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Local citizens are concerned over the smog conditions created by the Northern Pulp Mill in Pictou, Nova Scotia.

Scott Munn

On most days this summer, the calming view of the Pictou harbour from the huge picture window of Anne Emmett's homey inn is obscured by a thick, dense cloud from the chemical cocktail that spews from the stack of Northern Pulp.

The mill makes kraft pulp, which is then sold to Asia where it is turned into toilet paper and other paper products, and it sits directly across the harbour on Abercrombie Point. The mill, operating under various owners since 1967, provides more than 200 jobs for this struggling rural community.

The sodium sulphate or "salt cake" belching from the mill irritates eyes and throats and smells of sulphur, an unpleasant odour that some residents once bragged was the smell of money. But it has become much worse over this spring and summer – and now there is outrage, as some citizens worry the smog is affecting their health and their businesses.

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Ms. Emmett's Clean Pictou Air group, which includes other small business owners, is demanding the mill close for as long as it takes to fix the problem. Even Paul Sobey, of the influential grocery chain family, which has its headquarters nearby, has called for the mill to be fixed; this is significant because the Sobey family rarely comments on controversial issues.

Mill officials say, however, that to close even for a few months would result in a permanent shutdown.

The issue is creating an awkward dynamic in this town of 3,500 people where Northern Pulp is one of the biggest employers. Rumours are swirling that some residents, former employees of the mill, are afraid to speak out because a mill closing would mean the loss of their pensions. Mill officials have been accused of bullying by threatening to close.

Amid all of this, the provincial and federal governments are walking a fine line because no politician wants to see jobs lost in an already depressed area. Earlier this year, Michelin Tires announced it is cutting 500 jobs at its nearby plant, and 250 jobs are being lost at a local call centre in September.

But Ms. Emmett asks: "Who says that their jobs over there are more important than ours?"

Her group met recently with provincial cabinet ministers and company officials, but with no success.

"It's just not an option," says David MacKenzie, spokesman for Northern Pulp, about a temporary shutdown. "We would potentially lose our employees and the people who supply our raw materials, so the guys out in the woods."

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Some residents say the employees could collect employment insurance during a prolonged shutdown.

But Mr. MacKenzie says "it wasn't meant as a threat; it's the reality we are facing." One crucial piece of equipment is broken and emissions are exceeding the provincial regulations, Mr. MacKenzie acknowledges. In the fall of 2013, they were about twice as high as what is allowed.

Mill officials promise the problem will be fixed by May 15, 2015, with the installation of a new $21-million "precipitator," which is supposed to remove dust and particulate before it's spewed into the air. It is being manufactured in New Jersey and the provincial government is paying for half.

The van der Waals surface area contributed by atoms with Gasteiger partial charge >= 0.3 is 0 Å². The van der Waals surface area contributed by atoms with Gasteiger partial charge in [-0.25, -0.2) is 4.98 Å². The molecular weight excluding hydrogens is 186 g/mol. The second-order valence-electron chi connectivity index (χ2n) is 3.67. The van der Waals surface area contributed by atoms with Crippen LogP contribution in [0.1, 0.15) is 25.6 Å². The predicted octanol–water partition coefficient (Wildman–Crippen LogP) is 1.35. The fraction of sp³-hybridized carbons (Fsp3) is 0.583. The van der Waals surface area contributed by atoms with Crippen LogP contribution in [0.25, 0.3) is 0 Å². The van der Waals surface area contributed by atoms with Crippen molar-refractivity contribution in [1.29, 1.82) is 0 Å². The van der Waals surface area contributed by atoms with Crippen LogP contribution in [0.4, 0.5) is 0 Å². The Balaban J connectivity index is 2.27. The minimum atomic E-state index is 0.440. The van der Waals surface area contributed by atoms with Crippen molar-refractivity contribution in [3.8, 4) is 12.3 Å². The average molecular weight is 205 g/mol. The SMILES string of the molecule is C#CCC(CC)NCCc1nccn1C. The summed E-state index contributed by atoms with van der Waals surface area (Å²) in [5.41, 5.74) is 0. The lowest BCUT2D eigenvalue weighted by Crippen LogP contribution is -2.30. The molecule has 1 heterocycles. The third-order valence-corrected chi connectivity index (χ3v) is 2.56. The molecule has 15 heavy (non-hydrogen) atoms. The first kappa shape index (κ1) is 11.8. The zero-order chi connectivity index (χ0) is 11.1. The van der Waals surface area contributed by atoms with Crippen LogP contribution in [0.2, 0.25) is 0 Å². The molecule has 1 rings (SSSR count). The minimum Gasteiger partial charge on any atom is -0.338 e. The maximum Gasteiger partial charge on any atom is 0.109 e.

But Mr. MacKenzie adds, "We haven't given up on making the current situation better."

This is of little comfort to businesses.

On one particularly smoggy day in June, which Ms. Emmett describes as like something out of a Stephen King novel, a family cancelled their reservation at her inn. She notes, too, that on the travel website Trip Advisor, there are comments: "Bad things: dated decor (a bit smelly rooms, this smell of 'old'); smelly chimneys over Pictou harbour (but there is nothing the Inn keepers can do about it)," wrote one guest.

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Other business owners are having trouble. At the end of August, Karla MacFarlane is closing her gift store, which has operated on the Pictou waterfront for 15 years. Ms. MacFarlane, who is also the local Progressive Conservative MLA, believes the mill issues are partly to blame for the decline in her business.

"I definitely have witnessed that people leave town … because of the smell," she says. "I know they get up from their meal and … say, 'Sorry, I just can't sit here and finish this in this smog.' So indirectly, it definitely is one of the factors."

Environment Minister Randy Delorey grew up in nearby Antigonish and says he "is certainly aware of the smell." But he told The Globe and Mail there is "no imminent health threat in the immediate term."

Rather, he said the company has a directive, which it signed off on with the previous NDP government in September, 2013, to install the new precipitator. He is not about to force the mill to shut down.

Justice Minister Peter MacKay, the MP for the area, is equally non-committal. He says it's his "desire to see all parties come together around a solution that protects the local economy and jobs, while ensuring a clean and safe environment for all residents and their families."

Ms. Emmett and her group are aware "we are shooting ourselves in the foot" by publicizing the stench and haze that envelop the picturesque town – but feel they have no other choice.

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"We are a big part of this community and we feel this is a huge community issue," she says. "If we don't take a stand from a loss-of-revenue point of view, there are going to be no businesses left in this town."

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